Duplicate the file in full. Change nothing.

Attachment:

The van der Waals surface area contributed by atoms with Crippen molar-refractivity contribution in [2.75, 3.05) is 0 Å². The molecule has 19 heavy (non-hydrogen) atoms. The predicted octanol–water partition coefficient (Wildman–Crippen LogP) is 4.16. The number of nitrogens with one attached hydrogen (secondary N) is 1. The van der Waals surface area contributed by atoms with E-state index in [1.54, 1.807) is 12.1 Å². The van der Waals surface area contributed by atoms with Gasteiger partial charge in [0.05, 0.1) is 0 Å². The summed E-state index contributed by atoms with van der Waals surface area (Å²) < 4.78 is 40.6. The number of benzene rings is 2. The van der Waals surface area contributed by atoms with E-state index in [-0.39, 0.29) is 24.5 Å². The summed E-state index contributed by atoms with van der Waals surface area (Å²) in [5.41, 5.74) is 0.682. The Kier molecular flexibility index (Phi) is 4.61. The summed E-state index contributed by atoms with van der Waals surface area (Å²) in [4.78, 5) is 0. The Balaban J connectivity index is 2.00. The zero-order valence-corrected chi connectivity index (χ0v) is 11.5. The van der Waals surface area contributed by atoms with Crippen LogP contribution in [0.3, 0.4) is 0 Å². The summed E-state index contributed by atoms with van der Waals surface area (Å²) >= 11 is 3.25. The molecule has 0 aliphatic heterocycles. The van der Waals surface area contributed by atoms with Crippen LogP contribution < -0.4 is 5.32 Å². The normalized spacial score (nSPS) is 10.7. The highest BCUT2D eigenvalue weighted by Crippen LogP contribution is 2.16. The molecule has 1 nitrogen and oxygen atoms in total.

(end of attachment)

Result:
The van der Waals surface area contributed by atoms with Crippen molar-refractivity contribution in [2.75, 3.05) is 0 Å². The molecule has 19 heavy (non-hydrogen) atoms. The predicted octanol–water partition coefficient (Wildman–Crippen LogP) is 4.16. The number of nitrogens with one attached hydrogen (secondary N) is 1. The van der Waals surface area contributed by atoms with E-state index in [1.54, 1.807) is 12.1 Å². The van der Waals surface area contributed by atoms with Gasteiger partial charge in [0.05, 0.1) is 0 Å². The summed E-state index contributed by atoms with van der Waals surface area (Å²) < 4.78 is 40.6. The number of benzene rings is 2. The van der Waals surface area contributed by atoms with E-state index in [-0.39, 0.29) is 24.5 Å². The summed E-state index contributed by atoms with van der Waals surface area (Å²) in [5.41, 5.74) is 0.682. The Kier molecular flexibility index (Phi) is 4.61. The summed E-state index contributed by atoms with van der Waals surface area (Å²) in [4.78, 5) is 0. The Balaban J connectivity index is 2.00. The zero-order valence-corrected chi connectivity index (χ0v) is 11.5. The van der Waals surface area contributed by atoms with Crippen LogP contribution in [0.3, 0.4) is 0 Å². The summed E-state index contributed by atoms with van der Waals surface area (Å²) >= 11 is 3.25. The molecule has 0 aliphatic heterocycles. The van der Waals surface area contributed by atoms with Crippen LogP contribution < -0.4 is 5.32 Å². The normalized spacial score (nSPS) is 10.7. The highest BCUT2D eigenvalue weighted by Crippen LogP contribution is 2.16. The molecule has 1 nitrogen and oxygen atoms in total.